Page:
Gotham Green ultimately agreed to loan iAnthus up to $140 million, but the lender was not obligated to provide the full amount.
While it appeared to be a financial lifeline at the time, the series of deals could ultimately prove catastrophic for iAnthus shareholders, potentially wiping out hundreds of millions of dollars from investors and giving Gotham Green ownership, according to investors and court documents.
“They basically brought us out into the middle of the ocean and then drowned us,” said Beth Stavola, iAnthus’ former chief strategy officer.
The iAnthus experience shows how cannabis companies in the US face stiff challenges raising money to expand their operations, even as states sanctions markets across the country in an industry projected to surpass $40 billion by 2025.
Cannabis borrowers, when they can find a lender, typically face high interest rates and conditions on par with those accepted by distressed companies at risk of bankruptcy, said Neil Kaufman, a cannabis attorney who specializes in corporate and securities law. Desperately seeking cash to grow, borrowers agree to terms that heavily favor the lender—and often result in transferring ownership to those who provide the capital.
“The iAnthus-Gotham Green situation is … emblematic of a wave of debt financings that we tended to see a couple years ago that we in the industry call ‘loan-to-own,’” Kaufman said. “I’ve seen a lot of lending transactions in this industry that might be characterized as predatory.”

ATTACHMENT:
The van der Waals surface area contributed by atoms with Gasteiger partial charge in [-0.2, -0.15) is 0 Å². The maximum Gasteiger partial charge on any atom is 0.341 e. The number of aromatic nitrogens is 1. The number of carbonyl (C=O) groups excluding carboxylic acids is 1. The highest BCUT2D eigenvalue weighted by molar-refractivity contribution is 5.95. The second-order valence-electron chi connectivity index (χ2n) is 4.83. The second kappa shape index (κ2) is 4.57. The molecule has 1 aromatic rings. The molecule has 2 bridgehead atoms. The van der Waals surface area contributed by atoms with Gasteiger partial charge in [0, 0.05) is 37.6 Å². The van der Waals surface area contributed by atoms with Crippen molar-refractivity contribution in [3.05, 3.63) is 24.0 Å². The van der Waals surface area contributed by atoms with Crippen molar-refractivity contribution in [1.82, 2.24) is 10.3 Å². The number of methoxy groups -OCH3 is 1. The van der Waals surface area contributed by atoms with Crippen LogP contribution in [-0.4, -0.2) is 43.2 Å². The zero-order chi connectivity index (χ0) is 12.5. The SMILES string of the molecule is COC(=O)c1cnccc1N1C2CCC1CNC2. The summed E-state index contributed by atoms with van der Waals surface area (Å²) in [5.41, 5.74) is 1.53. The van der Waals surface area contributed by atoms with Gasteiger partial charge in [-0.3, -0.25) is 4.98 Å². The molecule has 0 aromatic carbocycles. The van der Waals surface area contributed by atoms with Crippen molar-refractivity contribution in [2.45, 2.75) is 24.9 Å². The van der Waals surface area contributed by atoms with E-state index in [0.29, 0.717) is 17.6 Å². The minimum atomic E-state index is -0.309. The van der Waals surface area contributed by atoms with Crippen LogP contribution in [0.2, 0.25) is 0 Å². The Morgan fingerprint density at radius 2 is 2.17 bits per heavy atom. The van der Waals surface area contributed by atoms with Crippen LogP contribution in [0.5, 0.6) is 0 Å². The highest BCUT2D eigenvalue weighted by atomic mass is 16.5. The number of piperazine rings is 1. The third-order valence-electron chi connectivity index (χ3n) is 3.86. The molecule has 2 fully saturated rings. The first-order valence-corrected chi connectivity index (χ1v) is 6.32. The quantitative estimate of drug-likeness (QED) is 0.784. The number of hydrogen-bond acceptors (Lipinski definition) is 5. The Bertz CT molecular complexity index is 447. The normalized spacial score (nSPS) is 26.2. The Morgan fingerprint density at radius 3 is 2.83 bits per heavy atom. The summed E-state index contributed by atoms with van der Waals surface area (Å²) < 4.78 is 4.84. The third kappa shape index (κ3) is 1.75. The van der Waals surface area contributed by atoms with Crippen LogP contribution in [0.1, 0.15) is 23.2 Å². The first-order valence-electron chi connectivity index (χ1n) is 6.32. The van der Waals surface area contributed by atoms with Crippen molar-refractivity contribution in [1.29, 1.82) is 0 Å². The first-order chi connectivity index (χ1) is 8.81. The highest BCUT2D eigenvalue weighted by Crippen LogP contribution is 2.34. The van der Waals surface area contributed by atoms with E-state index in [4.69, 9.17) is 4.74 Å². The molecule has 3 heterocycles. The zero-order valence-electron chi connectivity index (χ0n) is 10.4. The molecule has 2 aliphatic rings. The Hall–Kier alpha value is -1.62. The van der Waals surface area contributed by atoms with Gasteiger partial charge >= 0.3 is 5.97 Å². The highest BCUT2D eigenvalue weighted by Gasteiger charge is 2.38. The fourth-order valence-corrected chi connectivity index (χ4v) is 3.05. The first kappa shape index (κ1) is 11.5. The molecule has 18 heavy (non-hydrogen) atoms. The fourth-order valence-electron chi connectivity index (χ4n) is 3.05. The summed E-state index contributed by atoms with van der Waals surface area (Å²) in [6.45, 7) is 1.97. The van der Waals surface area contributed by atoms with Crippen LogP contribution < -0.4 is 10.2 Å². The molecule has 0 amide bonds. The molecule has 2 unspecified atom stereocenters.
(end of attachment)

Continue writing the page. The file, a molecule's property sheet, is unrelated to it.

Court filings, state records and interviews with four former iAnthus executives and investors detail the company’s turbulent financial history.
iAnthus did not respond to a request for comment and Gotham Green Partners declined to comment for this story. In court filings, Gotham Green argues that it had “no obligation to advance additional funds to iAnthus,” according to an affidavit from GGP Principal Alex Wang. He also pointed out that both companies are “sophisticated commercial entities” with access to “experienced financial and legal advisors.”
Looking for cash
By 2018, iAnthus had over $142 million in assets and was publicly traded in Canada, where many cannabis firms often go because US exchanges don’t accept them.
Ford and Adler struck up a friendship in 2017, when both men worked in midtown offices just blocks from each other in New York, according to Ford. They’d often grab lunch at talk shop, and Adler invited Ford to dinners at his home and even at his kid’s Bar Mitzvah, he recounted.
That personal connection seemed to pay off: Gotham Green first provided a $40 million loan to iAnthus in 2018. It then agreed to an additional $100 million financing plan in September 2019. In connection with the $100 million plan, Gotham provided a total of more than $56 million in two separate installments.